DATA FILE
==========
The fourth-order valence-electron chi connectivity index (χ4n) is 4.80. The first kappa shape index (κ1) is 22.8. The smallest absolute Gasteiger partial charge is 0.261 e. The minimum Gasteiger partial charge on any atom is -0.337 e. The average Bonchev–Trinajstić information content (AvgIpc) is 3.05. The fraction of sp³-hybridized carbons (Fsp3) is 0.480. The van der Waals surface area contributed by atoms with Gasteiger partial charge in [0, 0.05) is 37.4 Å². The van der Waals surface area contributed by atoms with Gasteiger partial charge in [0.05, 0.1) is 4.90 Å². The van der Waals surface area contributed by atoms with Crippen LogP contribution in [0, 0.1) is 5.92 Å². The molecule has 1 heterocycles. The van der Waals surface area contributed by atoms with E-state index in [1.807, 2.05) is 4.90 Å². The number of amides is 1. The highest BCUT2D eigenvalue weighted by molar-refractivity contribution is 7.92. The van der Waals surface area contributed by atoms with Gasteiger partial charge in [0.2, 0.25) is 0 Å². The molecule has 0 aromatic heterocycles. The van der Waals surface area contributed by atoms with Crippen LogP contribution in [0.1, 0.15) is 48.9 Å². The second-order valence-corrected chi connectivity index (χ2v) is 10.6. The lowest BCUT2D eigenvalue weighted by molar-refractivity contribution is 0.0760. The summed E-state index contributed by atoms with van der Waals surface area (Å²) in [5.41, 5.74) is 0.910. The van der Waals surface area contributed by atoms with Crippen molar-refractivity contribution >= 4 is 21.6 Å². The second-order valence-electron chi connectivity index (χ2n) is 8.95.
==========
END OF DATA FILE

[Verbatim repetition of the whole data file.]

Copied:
The fourth-order valence-electron chi connectivity index (χ4n) is 4.80. The first kappa shape index (κ1) is 22.8. The smallest absolute Gasteiger partial charge is 0.261 e. The minimum Gasteiger partial charge on any atom is -0.337 e. The average Bonchev–Trinajstić information content (AvgIpc) is 3.05. The fraction of sp³-hybridized carbons (Fsp3) is 0.480. The van der Waals surface area contributed by atoms with Gasteiger partial charge in [0, 0.05) is 37.4 Å². The van der Waals surface area contributed by atoms with Gasteiger partial charge in [0.05, 0.1) is 4.90 Å². The van der Waals surface area contributed by atoms with Crippen LogP contribution in [0, 0.1) is 5.92 Å². The molecule has 1 heterocycles. The van der Waals surface area contributed by atoms with E-state index in [1.807, 2.05) is 4.90 Å². The number of amides is 1. The highest BCUT2D eigenvalue weighted by molar-refractivity contribution is 7.92. The van der Waals surface area contributed by atoms with Gasteiger partial charge in [0.2, 0.25) is 0 Å². The molecule has 0 aromatic heterocycles. The van der Waals surface area contributed by atoms with Crippen LogP contribution in [0.1, 0.15) is 48.9 Å². The second-order valence-corrected chi connectivity index (χ2v) is 10.6. The lowest BCUT2D eigenvalue weighted by molar-refractivity contribution is 0.0760. The summed E-state index contributed by atoms with van der Waals surface area (Å²) in [5.41, 5.74) is 0.910. The van der Waals surface area contributed by atoms with Crippen molar-refractivity contribution >= 4 is 21.6 Å². The second-order valence-electron chi connectivity index (χ2n) is 8.95.